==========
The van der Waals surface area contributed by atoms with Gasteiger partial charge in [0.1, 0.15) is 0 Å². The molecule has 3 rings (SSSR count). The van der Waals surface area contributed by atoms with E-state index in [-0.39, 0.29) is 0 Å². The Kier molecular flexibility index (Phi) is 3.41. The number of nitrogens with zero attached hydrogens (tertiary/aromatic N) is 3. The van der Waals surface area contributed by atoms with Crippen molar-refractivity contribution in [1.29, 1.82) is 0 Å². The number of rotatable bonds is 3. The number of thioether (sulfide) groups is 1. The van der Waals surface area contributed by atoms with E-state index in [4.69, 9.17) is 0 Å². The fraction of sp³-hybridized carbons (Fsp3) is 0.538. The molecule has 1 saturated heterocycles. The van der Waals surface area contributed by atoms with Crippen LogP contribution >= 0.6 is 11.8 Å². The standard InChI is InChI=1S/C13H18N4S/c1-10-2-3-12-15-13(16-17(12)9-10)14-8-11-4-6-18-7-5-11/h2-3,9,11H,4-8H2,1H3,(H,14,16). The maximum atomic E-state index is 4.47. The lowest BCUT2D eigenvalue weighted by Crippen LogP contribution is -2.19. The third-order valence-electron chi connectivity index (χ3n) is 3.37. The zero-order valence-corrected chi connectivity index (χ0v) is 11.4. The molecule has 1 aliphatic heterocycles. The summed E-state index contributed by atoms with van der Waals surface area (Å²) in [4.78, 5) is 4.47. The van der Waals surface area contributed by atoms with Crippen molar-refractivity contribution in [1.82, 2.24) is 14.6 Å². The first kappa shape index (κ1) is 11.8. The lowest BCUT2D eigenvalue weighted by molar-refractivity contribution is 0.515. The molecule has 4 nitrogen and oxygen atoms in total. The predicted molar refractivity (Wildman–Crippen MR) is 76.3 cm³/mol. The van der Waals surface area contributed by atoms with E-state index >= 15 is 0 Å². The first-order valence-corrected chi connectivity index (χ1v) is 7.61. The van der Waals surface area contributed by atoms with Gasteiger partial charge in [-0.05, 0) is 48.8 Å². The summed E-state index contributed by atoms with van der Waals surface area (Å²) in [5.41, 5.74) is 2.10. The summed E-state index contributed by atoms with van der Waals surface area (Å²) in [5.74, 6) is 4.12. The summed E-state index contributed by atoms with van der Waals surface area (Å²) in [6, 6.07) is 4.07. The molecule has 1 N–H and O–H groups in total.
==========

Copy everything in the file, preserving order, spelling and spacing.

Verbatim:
The van der Waals surface area contributed by atoms with Gasteiger partial charge in [0.1, 0.15) is 0 Å². The molecule has 3 rings (SSSR count). The van der Waals surface area contributed by atoms with E-state index in [-0.39, 0.29) is 0 Å². The Kier molecular flexibility index (Phi) is 3.41. The number of nitrogens with zero attached hydrogens (tertiary/aromatic N) is 3. The van der Waals surface area contributed by atoms with Crippen molar-refractivity contribution in [1.29, 1.82) is 0 Å². The number of rotatable bonds is 3. The number of thioether (sulfide) groups is 1. The van der Waals surface area contributed by atoms with E-state index in [4.69, 9.17) is 0 Å². The fraction of sp³-hybridized carbons (Fsp3) is 0.538. The molecule has 1 saturated heterocycles. The van der Waals surface area contributed by atoms with Crippen LogP contribution >= 0.6 is 11.8 Å². The standard InChI is InChI=1S/C13H18N4S/c1-10-2-3-12-15-13(16-17(12)9-10)14-8-11-4-6-18-7-5-11/h2-3,9,11H,4-8H2,1H3,(H,14,16). The maximum atomic E-state index is 4.47. The lowest BCUT2D eigenvalue weighted by Crippen LogP contribution is -2.19. The third-order valence-electron chi connectivity index (χ3n) is 3.37. The zero-order valence-corrected chi connectivity index (χ0v) is 11.4. The molecule has 1 aliphatic heterocycles. The summed E-state index contributed by atoms with van der Waals surface area (Å²) in [4.78, 5) is 4.47. The van der Waals surface area contributed by atoms with Crippen molar-refractivity contribution in [1.82, 2.24) is 14.6 Å². The first kappa shape index (κ1) is 11.8. The lowest BCUT2D eigenvalue weighted by molar-refractivity contribution is 0.515. The molecule has 4 nitrogen and oxygen atoms in total. The predicted molar refractivity (Wildman–Crippen MR) is 76.3 cm³/mol. The van der Waals surface area contributed by atoms with E-state index >= 15 is 0 Å². The first-order valence-corrected chi connectivity index (χ1v) is 7.61. The van der Waals surface area contributed by atoms with Gasteiger partial charge in [-0.05, 0) is 48.8 Å². The summed E-state index contributed by atoms with van der Waals surface area (Å²) in [5.41, 5.74) is 2.10. The summed E-state index contributed by atoms with van der Waals surface area (Å²) in [5.74, 6) is 4.12. The summed E-state index contributed by atoms with van der Waals surface area (Å²) in [6, 6.07) is 4.07. The molecule has 1 N–H and O–H groups in total.